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Use of marker interface

 
Greenhorn
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Hi,
As we know Marker interfaces are there in java, which contains no methods. As there are no methods in interface, what does it do, if we implement that interface ?
If we think in normal way what's the use of implementing an interface which doesn't contain any methods ?
Regards,
Sudhakar.
 
(instanceof Sidekick)
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It's just there so someone can ask if it's there. It's a way of declaring you want to be treated in a special way at some point, but doesn't declare that you have any particular methods that can be called.
If I say "I can fly a helicopter!" somebody might ask me to do it, so I have to implement the methods.
If I say "I'm lonely" nobody will expect me to do anything special, but they might buy me lunch.
Sorry, that was goofy. But did any of it help?
 
Ranch Hand
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Consider the "java.io.Serializable" interface. It has no methods to implement, but it tells the system that it's OK to serialize instances of any class that implements it. In other words SUN decided to go with an "opt in" mechanism for determining serializability (is that a word?).
Because of reflection and introspection, the JVM is perfectly capable of figuring out how to serialize any *normal* class, so unless you need special consideration, you don't have to supply any code to tell it how to serialize your object. Hence all you have to do is add the "implements java.io.Serializable" and everything is taken care of for you.
In JDK 1.5 SUN will include JSR 175 (Custom Metadata) which defines a mechanism for tagging classes with metadata that's available to the JVM. I don't see SUN doing away with java.io.Serializable, but in the future this may help do away with marker interfaces.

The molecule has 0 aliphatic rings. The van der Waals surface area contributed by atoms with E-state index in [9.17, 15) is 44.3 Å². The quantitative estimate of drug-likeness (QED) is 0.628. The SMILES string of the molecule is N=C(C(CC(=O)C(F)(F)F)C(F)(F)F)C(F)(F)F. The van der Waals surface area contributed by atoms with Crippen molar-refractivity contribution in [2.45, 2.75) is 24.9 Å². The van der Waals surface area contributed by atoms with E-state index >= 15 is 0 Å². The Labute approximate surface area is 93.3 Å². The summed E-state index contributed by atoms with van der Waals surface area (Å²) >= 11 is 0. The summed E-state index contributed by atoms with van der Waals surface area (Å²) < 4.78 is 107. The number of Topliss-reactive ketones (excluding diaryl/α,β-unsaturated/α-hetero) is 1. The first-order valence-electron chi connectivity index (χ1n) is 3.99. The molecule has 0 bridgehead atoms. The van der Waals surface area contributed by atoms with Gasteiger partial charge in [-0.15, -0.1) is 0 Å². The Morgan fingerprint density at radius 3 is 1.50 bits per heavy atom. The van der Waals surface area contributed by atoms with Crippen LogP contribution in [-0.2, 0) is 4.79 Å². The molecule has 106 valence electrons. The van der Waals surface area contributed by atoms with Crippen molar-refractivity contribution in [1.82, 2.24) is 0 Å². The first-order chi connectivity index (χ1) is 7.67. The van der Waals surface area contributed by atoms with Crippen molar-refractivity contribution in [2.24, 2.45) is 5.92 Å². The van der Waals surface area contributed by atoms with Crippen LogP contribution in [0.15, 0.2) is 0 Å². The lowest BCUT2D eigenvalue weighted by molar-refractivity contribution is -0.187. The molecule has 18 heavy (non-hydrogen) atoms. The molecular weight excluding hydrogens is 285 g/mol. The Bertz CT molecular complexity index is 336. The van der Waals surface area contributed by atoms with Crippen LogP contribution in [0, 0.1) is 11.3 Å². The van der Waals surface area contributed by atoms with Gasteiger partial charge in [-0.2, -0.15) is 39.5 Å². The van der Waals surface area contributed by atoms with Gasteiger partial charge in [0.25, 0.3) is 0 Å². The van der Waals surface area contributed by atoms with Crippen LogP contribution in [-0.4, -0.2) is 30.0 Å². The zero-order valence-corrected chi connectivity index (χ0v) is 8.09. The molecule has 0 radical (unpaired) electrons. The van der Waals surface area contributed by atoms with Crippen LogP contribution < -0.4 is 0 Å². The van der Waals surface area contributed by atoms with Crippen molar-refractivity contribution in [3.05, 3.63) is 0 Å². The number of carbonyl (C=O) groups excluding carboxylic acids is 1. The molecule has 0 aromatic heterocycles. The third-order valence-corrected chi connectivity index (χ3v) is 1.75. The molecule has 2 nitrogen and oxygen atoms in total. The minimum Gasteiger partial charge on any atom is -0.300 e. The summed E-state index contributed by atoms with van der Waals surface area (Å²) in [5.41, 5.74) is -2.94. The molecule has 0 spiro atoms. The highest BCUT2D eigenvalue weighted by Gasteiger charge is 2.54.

[ October 23, 2003: Message edited by: Wayne L Johnson ]
 
Greenhorn
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Marker Interfaces can have methods. Most of the current documentation on Marker Interfaces out there refers to Serializable and describes Markers as interfaces with no methods.

However, by conventional wisdom, Marker Interfaces can have methods associated with the interface (see Cloneable).

What, then is the difference between a common interface and a Marker Interface? If the Marker has methods, there is no difference. Here is the subtle point about Markers that have methods: they are intrinsically about "what" something is, over and above the java language enforcement of "must have methods".
 
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Markers are not part of Java. A class or an interface can be empty and populated later. As it turns out there are several uses for that and by convention it's called a marker interface.

Let's add some cheezy security feature. I will log the toString value of any class as long as it's marked Secure.

if( object instanceof Secure ) ...

It's a poor man's annotation but very convenient to use. It also has an Aspect Oriented Programming quality to it, but that's another story.
 
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As has been pointed out, it's a flawed attempt at specifying metadata.
With the introduction of annotations, I don't see the argument for "convenience" (I didn't prior to 1.5 either, but it was less obvious).

@interface Serializable{} // where is the inconvenient part?
 
Rick O'Shay
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Well, convenience is an argument unto itself and it's always a valid one. What it's not, always, is a decisive argument. Annotations are almost as convenient so my preference would also be to annotate.

It's not quite as convenient since it's a little more elaborate to define than an interface.

>> @Retention(RetentionPolicy.RUNTIME) @Target(ElementType.TYPE) public @interface Secure { }

Then you have to fetch it rather than use instanceof. No biggie, but not as convenient:

>> if( klass.isAnnotationPresent(com.acme.Secure.class) ) ...
[ August 23, 2005: Message edited by: Rick O'Shay ]
 
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Chuck Herrick posted to this two-year-old thread to start this current conversation, and I just wanted to point out that his premise is wrong: Cloneable does not have a "clone()" method -- that method is in java.lang.Object. The design of cloning in Java is very weird and it's a bad idea to hold it up as an example of anything.

But in any case, Chuck: a marker interface, by definition, has no methods. That's what makes it a marker interface. If it has methods, then it's not a marker interface, just a plain old interface interface.
 
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